Full Frame MIrrorless - Canon EOS R
Canon is not new to the mirrorless camera world. They've had an APS-C sized mirrorless camera out for years with their EOS M cameras. While not as wildly popular as Olympus or Sony mirrorless options, they've produced quality cameras and slowly increased the lenses available for the M mount. We expect similar out of their introduction to full frame mirrorless. The EOS R is a chance for Canon to throw it's hat into an incredibly popular and growing family of cameras.
The full frame mirrorless cameras appeal to users looking to get the best possible quality, detail and shooting experience, but with less weight and bulk than the traditional DSLR cameras. As with all new systems, this new camera has some great features, but also has some areas where shooters may be disappointed. Let's look at the new Canon EOS R.
Unlike Nikon & Sony, Canon is only releasing one camera to start, which will sit right between the other brand's two offerings. A little better than the Sony A7R III and Nikon Z6, but not as robust as the Sony A9 and Nikon Z7 cameras, the EOS R offers shooters a nice middle ground in the full frame mirrorless game.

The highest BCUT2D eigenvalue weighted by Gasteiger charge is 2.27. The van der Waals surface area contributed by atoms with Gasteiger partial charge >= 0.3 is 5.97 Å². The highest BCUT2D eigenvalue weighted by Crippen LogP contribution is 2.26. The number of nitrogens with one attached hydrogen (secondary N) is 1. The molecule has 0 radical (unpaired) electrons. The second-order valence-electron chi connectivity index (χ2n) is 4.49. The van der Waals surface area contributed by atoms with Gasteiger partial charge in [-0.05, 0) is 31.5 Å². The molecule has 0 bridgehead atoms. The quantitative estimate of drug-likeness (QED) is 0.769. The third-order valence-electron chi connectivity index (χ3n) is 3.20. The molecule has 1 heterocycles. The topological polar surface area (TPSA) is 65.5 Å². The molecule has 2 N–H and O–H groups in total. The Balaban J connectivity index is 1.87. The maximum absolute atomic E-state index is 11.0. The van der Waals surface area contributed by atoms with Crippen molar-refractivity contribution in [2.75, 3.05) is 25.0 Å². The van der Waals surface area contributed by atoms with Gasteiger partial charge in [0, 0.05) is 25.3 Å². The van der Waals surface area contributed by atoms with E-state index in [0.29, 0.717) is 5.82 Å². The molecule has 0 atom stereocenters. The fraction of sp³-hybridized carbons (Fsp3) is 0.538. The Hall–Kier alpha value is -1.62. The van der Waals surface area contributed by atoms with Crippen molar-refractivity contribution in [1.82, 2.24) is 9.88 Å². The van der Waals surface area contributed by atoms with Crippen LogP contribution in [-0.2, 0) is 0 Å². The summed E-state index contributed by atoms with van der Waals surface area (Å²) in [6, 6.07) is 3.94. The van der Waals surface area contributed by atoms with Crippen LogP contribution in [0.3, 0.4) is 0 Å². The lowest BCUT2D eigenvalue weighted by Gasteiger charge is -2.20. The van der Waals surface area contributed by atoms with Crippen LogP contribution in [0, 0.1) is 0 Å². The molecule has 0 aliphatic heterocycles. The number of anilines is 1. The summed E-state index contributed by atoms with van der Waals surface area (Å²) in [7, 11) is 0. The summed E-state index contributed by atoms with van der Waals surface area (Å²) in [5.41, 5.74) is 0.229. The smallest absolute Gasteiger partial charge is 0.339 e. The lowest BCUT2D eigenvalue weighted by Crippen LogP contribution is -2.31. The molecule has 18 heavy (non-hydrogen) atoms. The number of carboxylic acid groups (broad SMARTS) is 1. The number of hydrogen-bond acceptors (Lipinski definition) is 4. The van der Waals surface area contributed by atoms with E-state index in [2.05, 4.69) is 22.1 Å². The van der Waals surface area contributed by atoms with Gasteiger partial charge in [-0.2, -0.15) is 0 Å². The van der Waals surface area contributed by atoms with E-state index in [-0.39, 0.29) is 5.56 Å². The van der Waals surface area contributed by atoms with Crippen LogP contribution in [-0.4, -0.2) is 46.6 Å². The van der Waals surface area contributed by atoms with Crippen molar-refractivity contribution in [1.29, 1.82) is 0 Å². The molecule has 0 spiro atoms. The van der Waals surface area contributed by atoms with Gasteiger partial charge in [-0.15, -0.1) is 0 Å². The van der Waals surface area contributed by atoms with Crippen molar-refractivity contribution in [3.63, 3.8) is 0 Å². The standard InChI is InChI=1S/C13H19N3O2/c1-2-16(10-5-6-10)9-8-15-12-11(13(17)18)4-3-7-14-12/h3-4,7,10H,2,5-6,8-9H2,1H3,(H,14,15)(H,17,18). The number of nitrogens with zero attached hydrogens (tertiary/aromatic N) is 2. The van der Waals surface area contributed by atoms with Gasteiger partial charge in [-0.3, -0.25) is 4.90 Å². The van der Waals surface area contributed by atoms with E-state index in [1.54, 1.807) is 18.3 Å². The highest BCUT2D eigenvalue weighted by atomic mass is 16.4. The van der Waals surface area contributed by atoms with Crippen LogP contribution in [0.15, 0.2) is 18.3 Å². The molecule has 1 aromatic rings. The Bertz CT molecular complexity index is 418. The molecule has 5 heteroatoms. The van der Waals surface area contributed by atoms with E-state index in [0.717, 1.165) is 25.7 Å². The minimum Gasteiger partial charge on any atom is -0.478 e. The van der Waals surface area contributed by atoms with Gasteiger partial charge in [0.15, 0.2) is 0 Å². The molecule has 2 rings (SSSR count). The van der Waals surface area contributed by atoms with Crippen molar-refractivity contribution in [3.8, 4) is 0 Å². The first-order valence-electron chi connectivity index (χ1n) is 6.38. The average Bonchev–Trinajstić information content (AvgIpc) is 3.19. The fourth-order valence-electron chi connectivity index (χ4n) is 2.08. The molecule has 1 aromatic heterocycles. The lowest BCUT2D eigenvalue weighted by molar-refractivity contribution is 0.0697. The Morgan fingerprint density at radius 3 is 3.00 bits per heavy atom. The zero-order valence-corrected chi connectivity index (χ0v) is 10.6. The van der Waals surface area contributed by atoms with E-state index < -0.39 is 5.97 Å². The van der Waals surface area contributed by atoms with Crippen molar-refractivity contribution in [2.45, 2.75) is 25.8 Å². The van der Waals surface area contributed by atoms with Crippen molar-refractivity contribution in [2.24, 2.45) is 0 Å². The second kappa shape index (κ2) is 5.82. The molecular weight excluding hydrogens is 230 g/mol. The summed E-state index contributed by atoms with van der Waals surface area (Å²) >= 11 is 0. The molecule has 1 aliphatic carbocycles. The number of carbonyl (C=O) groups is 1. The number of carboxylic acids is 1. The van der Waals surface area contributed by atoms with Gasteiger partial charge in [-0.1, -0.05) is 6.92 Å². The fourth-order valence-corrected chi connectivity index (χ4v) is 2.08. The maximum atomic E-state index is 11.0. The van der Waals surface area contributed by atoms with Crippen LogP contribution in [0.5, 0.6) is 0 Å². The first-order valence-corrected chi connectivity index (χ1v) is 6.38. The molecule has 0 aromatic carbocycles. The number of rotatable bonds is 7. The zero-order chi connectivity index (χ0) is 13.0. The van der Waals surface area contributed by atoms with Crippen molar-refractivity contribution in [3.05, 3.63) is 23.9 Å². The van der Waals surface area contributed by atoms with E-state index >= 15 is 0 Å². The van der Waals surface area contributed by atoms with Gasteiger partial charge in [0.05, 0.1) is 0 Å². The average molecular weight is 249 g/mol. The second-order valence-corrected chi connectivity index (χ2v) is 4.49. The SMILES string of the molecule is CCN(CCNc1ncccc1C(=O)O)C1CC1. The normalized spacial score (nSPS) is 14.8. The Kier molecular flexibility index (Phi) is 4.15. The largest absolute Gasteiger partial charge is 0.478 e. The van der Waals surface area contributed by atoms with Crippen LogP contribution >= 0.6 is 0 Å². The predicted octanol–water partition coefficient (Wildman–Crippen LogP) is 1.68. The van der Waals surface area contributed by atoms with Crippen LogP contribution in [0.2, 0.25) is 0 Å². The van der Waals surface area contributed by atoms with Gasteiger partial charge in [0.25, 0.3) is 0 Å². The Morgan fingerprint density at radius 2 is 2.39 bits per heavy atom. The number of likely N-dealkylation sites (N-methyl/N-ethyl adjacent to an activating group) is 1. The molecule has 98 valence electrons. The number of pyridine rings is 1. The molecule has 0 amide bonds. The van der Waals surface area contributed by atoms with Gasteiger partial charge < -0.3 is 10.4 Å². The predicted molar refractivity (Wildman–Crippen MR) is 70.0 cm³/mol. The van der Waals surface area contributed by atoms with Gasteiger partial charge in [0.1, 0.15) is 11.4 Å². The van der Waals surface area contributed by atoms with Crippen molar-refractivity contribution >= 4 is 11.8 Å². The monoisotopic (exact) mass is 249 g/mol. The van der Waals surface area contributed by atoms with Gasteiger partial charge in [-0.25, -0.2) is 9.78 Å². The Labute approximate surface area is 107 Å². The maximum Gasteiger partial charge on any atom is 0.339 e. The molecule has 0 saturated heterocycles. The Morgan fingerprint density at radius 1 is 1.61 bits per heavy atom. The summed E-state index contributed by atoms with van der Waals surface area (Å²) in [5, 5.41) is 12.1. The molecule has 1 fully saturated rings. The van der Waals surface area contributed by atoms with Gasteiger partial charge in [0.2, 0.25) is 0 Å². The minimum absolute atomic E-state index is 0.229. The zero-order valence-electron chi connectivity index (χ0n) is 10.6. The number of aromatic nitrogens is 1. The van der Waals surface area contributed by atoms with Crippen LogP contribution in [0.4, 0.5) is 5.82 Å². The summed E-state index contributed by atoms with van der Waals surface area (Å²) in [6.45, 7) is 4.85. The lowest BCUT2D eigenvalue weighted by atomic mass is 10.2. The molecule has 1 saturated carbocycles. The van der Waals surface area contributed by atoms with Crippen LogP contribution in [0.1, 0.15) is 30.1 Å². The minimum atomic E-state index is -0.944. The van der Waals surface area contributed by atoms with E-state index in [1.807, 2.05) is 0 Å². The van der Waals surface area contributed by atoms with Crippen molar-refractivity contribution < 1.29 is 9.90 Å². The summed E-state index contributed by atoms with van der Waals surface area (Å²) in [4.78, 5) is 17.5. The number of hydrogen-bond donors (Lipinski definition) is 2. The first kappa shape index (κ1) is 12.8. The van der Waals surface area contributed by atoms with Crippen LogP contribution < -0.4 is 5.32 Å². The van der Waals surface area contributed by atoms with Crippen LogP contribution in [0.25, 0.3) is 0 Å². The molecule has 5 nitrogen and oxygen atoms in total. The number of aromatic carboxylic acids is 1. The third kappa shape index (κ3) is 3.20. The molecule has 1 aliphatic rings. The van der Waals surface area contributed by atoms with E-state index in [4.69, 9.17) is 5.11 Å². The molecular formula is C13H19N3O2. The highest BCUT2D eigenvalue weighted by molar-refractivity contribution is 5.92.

Body & Styling
True to their history of quality design, Canon has continued that with the EOS R. The camera looks and feels like a smaller DSLR with a magnesium alloy body that is fully weather sealed and includes a safety mechanism that closes the shutter if the camera is powered down with no lens attached in order to protect the sensor.
The electronic viewfinder is a super high quality OLED monitor with 3.6 million dots and 100% coverage of the sensor. It features 0.76x magnification and excels in bright conditions when viewing the LCD may be difficult. The LCD screen is a fully articulating 3.15" screen which allows you to compose your shot from just about any angle.
New on this camera is Canon's "multi-function bar" which allows for customization and a variety of options like checking focus and browsing photos. In addition, similar to a DSLR and the Nikon Z cameras, the EOS R features a top of the camera display for status and settings.